A Room of One's Own ends with a call to action: Woolf tells women to get off their butts, work hard, find a private room, and earn five hundred pounds a year. This way, in a few generations, a Shakespeare-level female writer will have the tradition, space, and money she needs to write great things.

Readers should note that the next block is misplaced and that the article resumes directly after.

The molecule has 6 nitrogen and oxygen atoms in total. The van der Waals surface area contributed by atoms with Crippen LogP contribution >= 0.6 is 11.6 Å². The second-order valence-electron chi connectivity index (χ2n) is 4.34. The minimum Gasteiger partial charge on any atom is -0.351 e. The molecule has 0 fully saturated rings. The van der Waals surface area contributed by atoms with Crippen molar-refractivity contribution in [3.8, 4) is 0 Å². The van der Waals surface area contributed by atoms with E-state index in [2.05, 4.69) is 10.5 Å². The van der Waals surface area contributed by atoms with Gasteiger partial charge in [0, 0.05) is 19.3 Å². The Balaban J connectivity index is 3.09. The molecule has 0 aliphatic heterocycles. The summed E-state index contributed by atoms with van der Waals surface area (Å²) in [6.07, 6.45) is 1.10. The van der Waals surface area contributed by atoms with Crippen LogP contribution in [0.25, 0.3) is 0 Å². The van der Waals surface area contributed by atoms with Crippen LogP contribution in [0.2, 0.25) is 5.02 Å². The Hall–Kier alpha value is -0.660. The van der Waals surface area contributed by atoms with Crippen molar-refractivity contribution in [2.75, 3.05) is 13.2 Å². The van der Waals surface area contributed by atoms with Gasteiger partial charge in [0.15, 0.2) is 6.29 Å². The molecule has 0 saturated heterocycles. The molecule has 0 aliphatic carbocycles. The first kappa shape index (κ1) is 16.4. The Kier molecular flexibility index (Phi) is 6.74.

Woolf makes these points with the kind of creepy image of Shakespeare's sister coming to life by "put[ing] on the body she has so often laid down" (6.23). What does this mean? You can't have a great female writer unless there are not-so-great writers that come before her and influence her. And you can't even do that if nobody has any time, money, or space in which to work.